Pension Privatization. El Salvador’s financial liberalization was consolidated by the privatization of the nation’s social security system, through the implementation of a private accounts system similar to that adopted in Chile in 1981. On April 14, 1998, a new pension system based on individual capitalization—part of the second round of economic reforms—replaced the old redistributionist public system. The public pension system was experiencing insolvency problems because of demographic changes and the economic instability engendered by the armed conflict. The strife of the 1980s resulted in an expansion of the informal sector and slashed the value of reserves as a result of high inflation. (…)


Integrating into the Global Economy: Trade Liberalization. At the same time as it liberalized its financial sector, and as part of the third generation of reforms, El Salvador began a process of trade liberalization that consisted of the reduction and elimination of tariff barriers and the implementation of bilateral trade agreements with other nations. (…)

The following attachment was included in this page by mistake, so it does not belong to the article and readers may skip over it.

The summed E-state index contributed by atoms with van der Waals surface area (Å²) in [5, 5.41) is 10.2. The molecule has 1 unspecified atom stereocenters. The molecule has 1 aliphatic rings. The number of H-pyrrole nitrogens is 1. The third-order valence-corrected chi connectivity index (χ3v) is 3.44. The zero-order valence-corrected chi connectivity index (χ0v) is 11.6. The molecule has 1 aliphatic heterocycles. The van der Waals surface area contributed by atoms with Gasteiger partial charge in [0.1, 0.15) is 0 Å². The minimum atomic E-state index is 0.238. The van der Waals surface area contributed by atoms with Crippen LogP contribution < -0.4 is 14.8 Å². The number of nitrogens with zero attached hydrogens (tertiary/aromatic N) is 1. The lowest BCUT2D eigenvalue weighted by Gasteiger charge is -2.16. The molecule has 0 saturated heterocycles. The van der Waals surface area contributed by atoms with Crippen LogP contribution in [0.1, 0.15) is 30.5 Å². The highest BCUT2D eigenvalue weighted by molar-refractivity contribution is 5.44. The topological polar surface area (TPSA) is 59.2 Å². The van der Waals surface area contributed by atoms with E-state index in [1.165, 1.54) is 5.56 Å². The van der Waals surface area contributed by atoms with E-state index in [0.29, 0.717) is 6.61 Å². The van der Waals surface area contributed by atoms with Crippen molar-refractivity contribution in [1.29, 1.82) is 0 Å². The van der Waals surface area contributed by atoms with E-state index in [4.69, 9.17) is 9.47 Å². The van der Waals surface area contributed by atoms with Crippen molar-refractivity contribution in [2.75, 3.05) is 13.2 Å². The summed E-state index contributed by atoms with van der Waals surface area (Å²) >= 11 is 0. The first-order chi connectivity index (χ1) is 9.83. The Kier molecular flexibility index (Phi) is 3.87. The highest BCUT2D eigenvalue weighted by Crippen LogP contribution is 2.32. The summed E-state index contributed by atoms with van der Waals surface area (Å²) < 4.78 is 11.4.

A Dollarization Not Prompted by Crisis. El Salvador’s greater participation in the global economy paved the way for another important reform approved in 2000, this time in the realm of monetary policy. In November of that year, Salvadoran lawmakers passed the Monetary Integration Law, which substituted the Salvadoran colón with the U.S. dollar (at a fixed exchange rate of 8.75 colones per dollar). In addition, the law allowed people to enter into contractual agreements in any foreign currency in legal circulation. In contrast to other similar processes, El Salvador’s dollarization was not carried out in the midst of a crippling inflationary crisis, as was the case in Ecuador (…)


Liberalization and Privatization of Public Services. To truly appreciate the progress that El Salvador has made in privatizing and opening its markets in telecommunications, energy, and hydrocarbons, it is important to recognize that national infrastructure in these areas had yet to recover from years of insufficient investment because of the armed conflict. That situation made the participation of the private sector imperative in order to overcome this gap. (…)